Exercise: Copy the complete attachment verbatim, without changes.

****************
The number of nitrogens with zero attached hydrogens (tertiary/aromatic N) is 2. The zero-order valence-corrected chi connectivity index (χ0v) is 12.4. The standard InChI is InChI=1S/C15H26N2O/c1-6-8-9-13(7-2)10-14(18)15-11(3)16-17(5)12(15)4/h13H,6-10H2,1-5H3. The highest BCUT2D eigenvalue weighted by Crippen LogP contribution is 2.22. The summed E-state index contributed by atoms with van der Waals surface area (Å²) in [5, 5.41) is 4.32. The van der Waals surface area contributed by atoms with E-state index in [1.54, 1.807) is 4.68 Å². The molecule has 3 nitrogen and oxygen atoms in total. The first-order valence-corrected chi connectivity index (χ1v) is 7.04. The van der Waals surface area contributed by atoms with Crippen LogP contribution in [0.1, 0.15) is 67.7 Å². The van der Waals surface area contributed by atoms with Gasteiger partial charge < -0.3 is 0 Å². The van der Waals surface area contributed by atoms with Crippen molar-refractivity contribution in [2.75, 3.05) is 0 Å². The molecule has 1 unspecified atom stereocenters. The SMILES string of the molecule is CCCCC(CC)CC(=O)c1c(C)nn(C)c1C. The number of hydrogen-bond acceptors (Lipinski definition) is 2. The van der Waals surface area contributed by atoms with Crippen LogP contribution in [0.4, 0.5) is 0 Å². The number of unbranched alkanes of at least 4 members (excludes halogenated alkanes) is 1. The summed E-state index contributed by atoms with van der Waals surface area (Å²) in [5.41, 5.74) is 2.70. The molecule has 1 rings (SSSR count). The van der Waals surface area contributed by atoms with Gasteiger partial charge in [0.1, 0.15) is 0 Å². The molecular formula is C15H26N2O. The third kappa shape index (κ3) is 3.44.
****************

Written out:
The number of nitrogens with zero attached hydrogens (tertiary/aromatic N) is 2. The zero-order valence-corrected chi connectivity index (χ0v) is 12.4. The standard InChI is InChI=1S/C15H26N2O/c1-6-8-9-13(7-2)10-14(18)15-11(3)16-17(5)12(15)4/h13H,6-10H2,1-5H3. The highest BCUT2D eigenvalue weighted by Crippen LogP contribution is 2.22. The summed E-state index contributed by atoms with van der Waals surface area (Å²) in [5, 5.41) is 4.32. The van der Waals surface area contributed by atoms with E-state index in [1.54, 1.807) is 4.68 Å². The molecule has 3 nitrogen and oxygen atoms in total. The first-order valence-corrected chi connectivity index (χ1v) is 7.04. The van der Waals surface area contributed by atoms with Crippen LogP contribution in [0.1, 0.15) is 67.7 Å². The van der Waals surface area contributed by atoms with Gasteiger partial charge < -0.3 is 0 Å². The van der Waals surface area contributed by atoms with Crippen molar-refractivity contribution in [2.75, 3.05) is 0 Å². The molecule has 1 unspecified atom stereocenters. The SMILES string of the molecule is CCCCC(CC)CC(=O)c1c(C)nn(C)c1C. The number of hydrogen-bond acceptors (Lipinski definition) is 2. The van der Waals surface area contributed by atoms with Crippen LogP contribution in [0.4, 0.5) is 0 Å². The number of unbranched alkanes of at least 4 members (excludes halogenated alkanes) is 1. The summed E-state index contributed by atoms with van der Waals surface area (Å²) in [5.41, 5.74) is 2.70. The molecule has 1 rings (SSSR count). The van der Waals surface area contributed by atoms with Gasteiger partial charge in [0.1, 0.15) is 0 Å². The molecular formula is C15H26N2O. The third kappa shape index (κ3) is 3.44.